The Belgian artist Jan Fabre, born in Antwerp in 1958, is one of the most charismatic characters of the current art scene. A multidisciplinary artist who makes sculptures, designs, prepares choreographies and plays, or makes valued drawings using only the popular BIC pens.
He has been considered the enfant terrible of the Belgian contemporary art as he made assemblies consisting of burning money, or did paintings using his own blood and even his sperm. Not to mention that in some occasion he has been accused of animal abuse for his audiovisual creations. And although the controversy has been with him all this time, nowadays his prestige is enormous and his works are highly prized.
To get an idea of it, it is enough to know two facts. For example, in 2008 he was the first living artist who had a solo exhibition at the Louvre Museum in Paris. And before that, in 2002 he had already done the work that concerns us here, Heaven of Delight, made nothing short than commissioned by Queen Paola inside the Royal Palace of Brussels.
The Royal Palace of Brussels
The Royal Palace of Brussels is situated not too far from the center of the European Union’s capital. Nowadays the Belgian kings do not live here, as they live in the Palace of Laeken, in the north of the city. But the truth is that the Royal Palace is still their workplace, because there are the monarchs’ offices and is the place where official receptions are held to the highest foreign dignitaries.
Due to this official use, for much of the year it only can be seen from the outside, while you walk through its beautiful gardens. Nevertheless, in the summer, the Royal Palace of Brussels opens its doors to the public free of charge.
That is when travelers can enter into the palace’s swanky lounges and dining rooms where there are many works of art. There are countless sculptures, delicate tapestries, period furniture, lavish lamps or first level paintings, including some signed by Francisco de Goya.
In short, a tour around the many treasures accumulated by the Belgian royals over time. A glamorous and amazing itinerary that includes many curiosities. Although one of the biggest surprises arrives when going into the so-called Hall of Mirrors.
The Hall of Mirrors
This hall was unfinished at king’s Leopoldo II death in 1909. It was precisely that monarch who ended a long royal tradition. The tradition was that every king or queen had to invite an artist of the time to do a work in the palace. Something that was not done during the twentieth century, but when we enter the XXI Queen Paola decided to resume the habit.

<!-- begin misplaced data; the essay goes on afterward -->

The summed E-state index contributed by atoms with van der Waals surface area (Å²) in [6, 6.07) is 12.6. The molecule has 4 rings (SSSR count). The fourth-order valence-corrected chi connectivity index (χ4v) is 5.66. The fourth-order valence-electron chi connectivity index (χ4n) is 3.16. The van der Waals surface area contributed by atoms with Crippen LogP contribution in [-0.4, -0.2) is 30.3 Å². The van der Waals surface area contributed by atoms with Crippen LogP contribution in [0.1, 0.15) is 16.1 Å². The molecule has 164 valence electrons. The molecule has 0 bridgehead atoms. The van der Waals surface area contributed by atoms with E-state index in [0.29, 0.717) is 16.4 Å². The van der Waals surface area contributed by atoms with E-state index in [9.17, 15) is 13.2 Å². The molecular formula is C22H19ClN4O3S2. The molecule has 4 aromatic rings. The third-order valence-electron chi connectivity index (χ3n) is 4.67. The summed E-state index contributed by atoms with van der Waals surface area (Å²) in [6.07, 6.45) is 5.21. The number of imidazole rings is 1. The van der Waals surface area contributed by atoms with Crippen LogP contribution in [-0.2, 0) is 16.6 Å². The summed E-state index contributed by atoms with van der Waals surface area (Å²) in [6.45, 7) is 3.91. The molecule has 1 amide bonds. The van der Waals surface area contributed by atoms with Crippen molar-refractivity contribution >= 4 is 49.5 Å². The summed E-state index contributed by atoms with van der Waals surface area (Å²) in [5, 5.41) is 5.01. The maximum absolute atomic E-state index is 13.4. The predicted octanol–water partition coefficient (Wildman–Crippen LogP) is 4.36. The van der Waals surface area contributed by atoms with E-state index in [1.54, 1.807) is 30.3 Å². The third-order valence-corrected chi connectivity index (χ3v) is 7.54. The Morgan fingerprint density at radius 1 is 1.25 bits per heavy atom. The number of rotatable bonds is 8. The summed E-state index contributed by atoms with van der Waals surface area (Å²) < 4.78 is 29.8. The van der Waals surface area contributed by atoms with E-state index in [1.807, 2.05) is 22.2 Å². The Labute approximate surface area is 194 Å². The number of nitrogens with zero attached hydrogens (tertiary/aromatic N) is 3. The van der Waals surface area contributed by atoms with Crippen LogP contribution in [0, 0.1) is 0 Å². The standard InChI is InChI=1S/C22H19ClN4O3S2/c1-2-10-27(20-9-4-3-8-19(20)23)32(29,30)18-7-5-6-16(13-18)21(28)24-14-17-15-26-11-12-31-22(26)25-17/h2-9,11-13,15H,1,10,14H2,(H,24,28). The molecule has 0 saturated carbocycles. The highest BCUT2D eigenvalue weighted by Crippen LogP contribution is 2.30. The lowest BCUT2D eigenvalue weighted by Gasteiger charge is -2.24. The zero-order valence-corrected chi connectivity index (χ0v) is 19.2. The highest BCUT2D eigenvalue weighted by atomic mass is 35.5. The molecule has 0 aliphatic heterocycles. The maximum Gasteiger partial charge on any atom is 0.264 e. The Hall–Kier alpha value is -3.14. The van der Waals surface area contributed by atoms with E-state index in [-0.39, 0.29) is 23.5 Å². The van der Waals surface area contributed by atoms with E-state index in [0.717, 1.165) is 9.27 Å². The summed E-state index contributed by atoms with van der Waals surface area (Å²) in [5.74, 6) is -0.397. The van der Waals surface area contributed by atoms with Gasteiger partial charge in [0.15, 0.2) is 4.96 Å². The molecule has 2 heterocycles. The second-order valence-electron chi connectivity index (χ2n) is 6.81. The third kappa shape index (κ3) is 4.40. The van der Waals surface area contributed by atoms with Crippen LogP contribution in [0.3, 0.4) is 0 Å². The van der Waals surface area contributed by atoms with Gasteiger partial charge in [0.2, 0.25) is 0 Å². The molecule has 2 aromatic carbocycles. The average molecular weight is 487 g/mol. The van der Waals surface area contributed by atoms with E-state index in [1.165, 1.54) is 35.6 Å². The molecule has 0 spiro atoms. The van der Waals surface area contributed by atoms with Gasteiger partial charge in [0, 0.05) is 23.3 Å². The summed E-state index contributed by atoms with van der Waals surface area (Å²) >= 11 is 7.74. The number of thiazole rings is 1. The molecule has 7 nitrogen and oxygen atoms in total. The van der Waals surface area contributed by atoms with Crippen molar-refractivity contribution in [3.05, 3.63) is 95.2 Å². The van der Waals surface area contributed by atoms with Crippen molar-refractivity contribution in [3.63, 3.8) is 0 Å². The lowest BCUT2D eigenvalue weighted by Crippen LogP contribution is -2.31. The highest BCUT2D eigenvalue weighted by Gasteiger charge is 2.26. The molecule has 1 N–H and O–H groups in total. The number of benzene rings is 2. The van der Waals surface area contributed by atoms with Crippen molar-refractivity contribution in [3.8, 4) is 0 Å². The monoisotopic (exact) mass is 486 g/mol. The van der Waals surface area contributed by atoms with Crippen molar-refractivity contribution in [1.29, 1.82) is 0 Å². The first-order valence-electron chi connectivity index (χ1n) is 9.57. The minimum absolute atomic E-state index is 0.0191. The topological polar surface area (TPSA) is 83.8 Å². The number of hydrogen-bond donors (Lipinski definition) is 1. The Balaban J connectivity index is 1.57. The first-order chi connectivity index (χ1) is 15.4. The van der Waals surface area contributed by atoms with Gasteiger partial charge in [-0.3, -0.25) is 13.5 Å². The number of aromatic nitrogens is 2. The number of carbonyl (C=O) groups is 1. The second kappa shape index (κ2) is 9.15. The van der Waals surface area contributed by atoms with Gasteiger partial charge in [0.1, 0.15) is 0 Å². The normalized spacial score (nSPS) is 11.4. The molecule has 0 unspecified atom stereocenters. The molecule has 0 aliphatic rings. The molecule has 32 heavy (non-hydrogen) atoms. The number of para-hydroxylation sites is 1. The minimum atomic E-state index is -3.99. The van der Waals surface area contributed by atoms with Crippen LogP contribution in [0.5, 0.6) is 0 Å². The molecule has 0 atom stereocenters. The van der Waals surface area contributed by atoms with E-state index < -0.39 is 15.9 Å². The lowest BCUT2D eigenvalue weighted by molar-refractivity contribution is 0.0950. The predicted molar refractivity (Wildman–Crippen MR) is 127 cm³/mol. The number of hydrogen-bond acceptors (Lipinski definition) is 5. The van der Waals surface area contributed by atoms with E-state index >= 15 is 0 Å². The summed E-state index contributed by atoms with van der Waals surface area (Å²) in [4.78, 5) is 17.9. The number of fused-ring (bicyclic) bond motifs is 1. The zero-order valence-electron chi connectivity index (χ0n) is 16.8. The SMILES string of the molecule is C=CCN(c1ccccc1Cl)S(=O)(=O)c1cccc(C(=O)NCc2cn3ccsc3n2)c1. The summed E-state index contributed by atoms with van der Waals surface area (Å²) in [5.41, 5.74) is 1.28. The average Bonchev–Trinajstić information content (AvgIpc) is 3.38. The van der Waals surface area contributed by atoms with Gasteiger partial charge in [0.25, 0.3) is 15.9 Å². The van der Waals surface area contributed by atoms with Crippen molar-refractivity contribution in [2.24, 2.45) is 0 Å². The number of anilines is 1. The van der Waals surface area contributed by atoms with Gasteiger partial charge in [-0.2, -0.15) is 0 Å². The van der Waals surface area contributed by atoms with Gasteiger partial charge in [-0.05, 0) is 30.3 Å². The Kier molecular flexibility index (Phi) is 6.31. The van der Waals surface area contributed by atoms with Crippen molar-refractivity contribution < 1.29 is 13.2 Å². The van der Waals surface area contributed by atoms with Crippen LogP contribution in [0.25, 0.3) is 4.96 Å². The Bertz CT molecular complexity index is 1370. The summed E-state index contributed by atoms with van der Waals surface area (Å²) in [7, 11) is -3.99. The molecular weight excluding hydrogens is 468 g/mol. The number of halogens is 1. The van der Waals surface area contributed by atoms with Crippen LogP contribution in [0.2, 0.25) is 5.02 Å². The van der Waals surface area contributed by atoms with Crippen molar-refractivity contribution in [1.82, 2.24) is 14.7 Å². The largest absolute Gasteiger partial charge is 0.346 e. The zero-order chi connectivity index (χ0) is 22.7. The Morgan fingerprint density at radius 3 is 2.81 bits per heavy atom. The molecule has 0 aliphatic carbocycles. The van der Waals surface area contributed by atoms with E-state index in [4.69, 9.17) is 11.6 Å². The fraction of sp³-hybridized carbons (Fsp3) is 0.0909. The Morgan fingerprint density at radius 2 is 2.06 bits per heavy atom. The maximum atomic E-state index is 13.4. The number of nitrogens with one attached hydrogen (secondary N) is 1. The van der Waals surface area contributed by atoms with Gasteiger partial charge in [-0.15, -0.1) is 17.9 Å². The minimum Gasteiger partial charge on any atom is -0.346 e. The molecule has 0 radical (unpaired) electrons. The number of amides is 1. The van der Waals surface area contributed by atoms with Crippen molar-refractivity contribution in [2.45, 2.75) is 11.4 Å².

In fact, she was the one who supported that the controversial Jan Fabre would carry out a unique intervention that would transform the Hall of Mirrors in the Heaven of Delight.
Heaven of Delight
The artist decided to radically change the look of the hall. For that task, he flooded the roof of a bright iridescent green. Paint? No. He used the carcass of approximately half million beetles brought from Southeast Asia, mainly from Thailand.
Fabre has used insects in his works on other occasions, but this time he decided to use the jewel beetle, not only for its color, but also because it is a very abundant species and therefore is not protected. Moreover, in the carcass’s chemical composition we find the chitosan, a substance that according to Fabre prevents losing these shells’ brightness over time.
In the hall, he drew with his usual BIC pen numerous shapes including reptiles’ eyes or bird’s wings and also a huge P, in honor of his patron Queen Paola. These drawings are the pattern that followed his 29 helpers to stick for months the beetles’ carcasses, creating a spectacular print both in the hall’s dome and in one of its lamps.
A luminous pleasure
The result of this intervention caused undoubtedly much expectancy from the start, and over the years is gaining prestige as one of the greatest artistic works of our century.
When walking around the room, initially surprises to think that, although we are in a royal palace, over our heads we find more than a million bugs. It is a peculiar paradox. But after eliminating prejudices and, for the more apprehensive the repulsion, we can enjoy the work.
We appreciate its coloring joining emerald green with iridescent glitter, greenish blue with bluish green, joining metallic violet with gold touches.
A single color, extremely intense and natural knowing its origin. And with all those shades capturing the light to create forms. It was Fabre himself who said that the light it irradiated made it the “heaven of pleasure, of delight.”
Translated by Raquel Sanchez